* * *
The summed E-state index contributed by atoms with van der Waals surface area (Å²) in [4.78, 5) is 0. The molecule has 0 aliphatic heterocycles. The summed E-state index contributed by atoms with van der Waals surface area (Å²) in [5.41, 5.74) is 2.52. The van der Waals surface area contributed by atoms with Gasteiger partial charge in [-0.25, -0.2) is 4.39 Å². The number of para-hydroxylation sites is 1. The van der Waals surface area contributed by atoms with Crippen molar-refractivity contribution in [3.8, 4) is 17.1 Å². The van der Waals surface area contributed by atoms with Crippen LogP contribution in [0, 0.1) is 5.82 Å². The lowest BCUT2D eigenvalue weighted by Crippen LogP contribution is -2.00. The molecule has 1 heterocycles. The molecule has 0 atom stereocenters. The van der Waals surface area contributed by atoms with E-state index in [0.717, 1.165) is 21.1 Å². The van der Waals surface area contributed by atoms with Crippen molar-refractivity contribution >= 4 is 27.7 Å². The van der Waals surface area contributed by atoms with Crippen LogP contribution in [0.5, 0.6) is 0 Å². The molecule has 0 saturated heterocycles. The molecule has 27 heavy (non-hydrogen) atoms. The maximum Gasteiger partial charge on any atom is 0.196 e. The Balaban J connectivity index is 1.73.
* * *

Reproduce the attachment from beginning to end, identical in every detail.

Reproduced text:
The summed E-state index contributed by atoms with van der Waals surface area (Å²) in [4.78, 5) is 0. The molecule has 0 aliphatic heterocycles. The summed E-state index contributed by atoms with van der Waals surface area (Å²) in [5.41, 5.74) is 2.52. The van der Waals surface area contributed by atoms with Gasteiger partial charge in [-0.25, -0.2) is 4.39 Å². The number of para-hydroxylation sites is 1. The van der Waals surface area contributed by atoms with Crippen molar-refractivity contribution in [3.8, 4) is 17.1 Å². The van der Waals surface area contributed by atoms with Crippen LogP contribution in [0, 0.1) is 5.82 Å². The lowest BCUT2D eigenvalue weighted by Crippen LogP contribution is -2.00. The molecule has 1 heterocycles. The molecule has 0 atom stereocenters. The van der Waals surface area contributed by atoms with E-state index in [0.717, 1.165) is 21.1 Å². The van der Waals surface area contributed by atoms with Crippen molar-refractivity contribution >= 4 is 27.7 Å². The van der Waals surface area contributed by atoms with Crippen LogP contribution in [0.5, 0.6) is 0 Å². The molecule has 0 saturated heterocycles. The molecule has 27 heavy (non-hydrogen) atoms. The maximum Gasteiger partial charge on any atom is 0.196 e. The Balaban J connectivity index is 1.73.